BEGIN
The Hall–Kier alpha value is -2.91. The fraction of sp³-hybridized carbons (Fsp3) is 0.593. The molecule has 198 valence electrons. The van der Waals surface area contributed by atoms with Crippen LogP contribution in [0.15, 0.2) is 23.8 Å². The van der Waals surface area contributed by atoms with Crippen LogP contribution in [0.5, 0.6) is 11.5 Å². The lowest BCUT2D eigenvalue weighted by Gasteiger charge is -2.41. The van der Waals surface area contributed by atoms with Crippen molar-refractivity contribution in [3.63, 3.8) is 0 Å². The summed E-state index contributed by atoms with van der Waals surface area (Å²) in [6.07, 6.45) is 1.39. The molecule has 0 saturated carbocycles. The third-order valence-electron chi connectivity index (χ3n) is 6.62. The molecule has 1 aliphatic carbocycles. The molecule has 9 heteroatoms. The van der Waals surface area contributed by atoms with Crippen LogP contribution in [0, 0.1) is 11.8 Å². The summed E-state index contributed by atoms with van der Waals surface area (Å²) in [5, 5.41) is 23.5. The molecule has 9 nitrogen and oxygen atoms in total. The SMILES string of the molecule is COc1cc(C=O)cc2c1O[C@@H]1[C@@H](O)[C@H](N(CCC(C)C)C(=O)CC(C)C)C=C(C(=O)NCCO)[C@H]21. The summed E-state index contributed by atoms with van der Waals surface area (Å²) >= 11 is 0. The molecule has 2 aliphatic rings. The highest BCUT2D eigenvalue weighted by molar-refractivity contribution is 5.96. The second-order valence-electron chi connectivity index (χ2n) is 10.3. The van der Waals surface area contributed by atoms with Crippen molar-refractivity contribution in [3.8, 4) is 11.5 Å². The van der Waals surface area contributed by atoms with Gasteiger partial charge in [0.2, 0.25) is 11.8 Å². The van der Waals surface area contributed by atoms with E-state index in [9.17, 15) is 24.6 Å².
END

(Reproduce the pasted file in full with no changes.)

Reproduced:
The Hall–Kier alpha value is -2.91. The fraction of sp³-hybridized carbons (Fsp3) is 0.593. The molecule has 198 valence electrons. The van der Waals surface area contributed by atoms with Crippen LogP contribution in [0.15, 0.2) is 23.8 Å². The van der Waals surface area contributed by atoms with Crippen LogP contribution in [0.5, 0.6) is 11.5 Å². The lowest BCUT2D eigenvalue weighted by Gasteiger charge is -2.41. The van der Waals surface area contributed by atoms with Crippen molar-refractivity contribution in [3.63, 3.8) is 0 Å². The summed E-state index contributed by atoms with van der Waals surface area (Å²) in [6.07, 6.45) is 1.39. The molecule has 0 saturated carbocycles. The third-order valence-electron chi connectivity index (χ3n) is 6.62. The molecule has 1 aliphatic carbocycles. The molecule has 9 heteroatoms. The van der Waals surface area contributed by atoms with Crippen LogP contribution in [0, 0.1) is 11.8 Å². The summed E-state index contributed by atoms with van der Waals surface area (Å²) in [5, 5.41) is 23.5. The molecule has 9 nitrogen and oxygen atoms in total. The SMILES string of the molecule is COc1cc(C=O)cc2c1O[C@@H]1[C@@H](O)[C@H](N(CCC(C)C)C(=O)CC(C)C)C=C(C(=O)NCCO)[C@H]21. The summed E-state index contributed by atoms with van der Waals surface area (Å²) >= 11 is 0. The molecule has 2 aliphatic rings. The highest BCUT2D eigenvalue weighted by molar-refractivity contribution is 5.96. The second-order valence-electron chi connectivity index (χ2n) is 10.3. The van der Waals surface area contributed by atoms with Crippen molar-refractivity contribution in [3.8, 4) is 11.5 Å². The van der Waals surface area contributed by atoms with Gasteiger partial charge in [0.2, 0.25) is 11.8 Å². The van der Waals surface area contributed by atoms with E-state index in [9.17, 15) is 24.6 Å².